Bioreactors are equipped with multiple online sensors that allow for real-time observation. Temperature, dissolved oxygen or biomass are measured constantly and displayed numerically and graphically. Exhaust, metabolites, and redox potential can be calculated from the measured process parameters. Process protocols, set-points, feeding and gassing profiles, and more can be pre-programmed. The bioreactor control units then facilitate the interaction of hardware and software to enable precisely controlled bioprocessing according to predefined protocols.

This combination of real-time monitoring, precise control, and detailed reporting changes the black-box of a shake flask cultivation into in-depth bioprocess insight.

All under control

Different impeller types result in axial or radial mixing profiles.

Bioreactors can be used to cultivate microorganisms, plant, insect, and mammalian cells, and even very sensitive stem cells. The adaptability of bioreactor systems allows a broad range of applications. Various types of impellers operated at specific agitation speeds can address the individual requirements of different cell types regarding shear stress and mixing efficiency.

The availability of oxygen in a bioreactor is key to successful bioprocessing, as previously described for shake flasks. The OTR is influenced by the bioreactor design and other controllable parameters, including the bioreactor dimensions, impeller design, sparger type, agitation speed, gas flow rate, and gas concentration.

The maximum OTR in a bioreactor can be calculated by following formula:

Culture modes in bioprocessing

Further technical options that support running different cultivation modes include the ability to feed the bioreactor culture, to change medium while the cells are retained, to measure the biomass online or simply to pump in and out the bioreactor. While batch and fed-batch cultivation are commonly used to optimize growth in microbial applications, continuous culture and perfusion modes work out well in animal and human cell culture, for example.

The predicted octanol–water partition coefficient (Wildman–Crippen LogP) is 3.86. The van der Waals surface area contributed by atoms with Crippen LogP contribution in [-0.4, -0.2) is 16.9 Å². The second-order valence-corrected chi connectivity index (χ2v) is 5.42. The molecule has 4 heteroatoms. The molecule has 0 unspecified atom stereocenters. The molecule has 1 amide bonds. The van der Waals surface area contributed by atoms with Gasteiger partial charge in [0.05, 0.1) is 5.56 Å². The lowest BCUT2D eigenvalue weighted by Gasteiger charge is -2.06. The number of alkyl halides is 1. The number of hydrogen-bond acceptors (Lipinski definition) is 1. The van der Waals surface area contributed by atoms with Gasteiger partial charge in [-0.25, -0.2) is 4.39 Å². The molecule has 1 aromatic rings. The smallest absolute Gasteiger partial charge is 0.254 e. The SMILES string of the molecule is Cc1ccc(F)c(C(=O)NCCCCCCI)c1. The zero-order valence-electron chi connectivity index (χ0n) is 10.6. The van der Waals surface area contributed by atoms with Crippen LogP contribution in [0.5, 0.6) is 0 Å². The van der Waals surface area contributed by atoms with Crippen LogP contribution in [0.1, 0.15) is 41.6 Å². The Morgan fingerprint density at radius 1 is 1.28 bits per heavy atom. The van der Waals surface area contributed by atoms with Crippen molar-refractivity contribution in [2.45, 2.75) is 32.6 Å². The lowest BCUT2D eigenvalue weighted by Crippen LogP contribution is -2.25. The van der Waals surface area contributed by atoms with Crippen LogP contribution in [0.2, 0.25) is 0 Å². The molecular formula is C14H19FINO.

Going great—scaling up with bioreactors

Industrial-scale bioprocesses require the use of bioreactors. The challenge is to scale up the production process from small-scale development to bench scale, and then to pilot and production scales. Being able to optimize the process for product formation, quality, and yield at a small scale and then scale it up with minimal adjustments to production scale can save a great deal of time and money.

Fully functional, stirred-tank bioreactors are even available for working volumes of less than 100 mL, perfect for early bioprocess development. Bioreactors of increasing volume provide reliable scalability if the vessels have similar geometries, heat and mass transfer capabilities, monitoring and control possibilities, and documentation tools. This streamlines the process development laboratory work, and eases the production of regulatory conformance documentation throughout the whole process.

Comprehensive software

The advantages of bioreactor processes over shake flask cultivations for complex bioprocesses are all the more convincing when bioprocess management software is applied. Special software solutions can interconnect multiple laboratory devices and help to automate the process. They can apply Design of Experiment (DoE) and process modeling, can support comprehensive data analysis, and can connect to historians and central data storage tools. Process Analytical Technology (PAT) approaches and Quality by Design (QbD) are facilitated.

Shake flasks vs bioreactors?

No, there is no competition. It’s a question of objectives—each system has its own applications and advantages.

Bioreactors provide users with almost unlimited flexibility, functionality, and freedom of action, but cost much more and need well-educated operators. Shake flasks, however, also have a place for simple screening and media development.


Büchs J: Introduction to advantages and problems of shaken cultures. Biochemical Engineering Journal 7:2 (2001) 91-98
Büchs J and Klockner W: Advances in shaking technologies.
Trends in Biotechnology 30:6 (2012) 307-314
Meier K, Regestein L, Büchs J: Correlation for the maximum oxygen transfer capacity in shake flasks for a wide range of operating conditions and for different culture media. Biochemical Engineering Journal 109 (2016) 228-235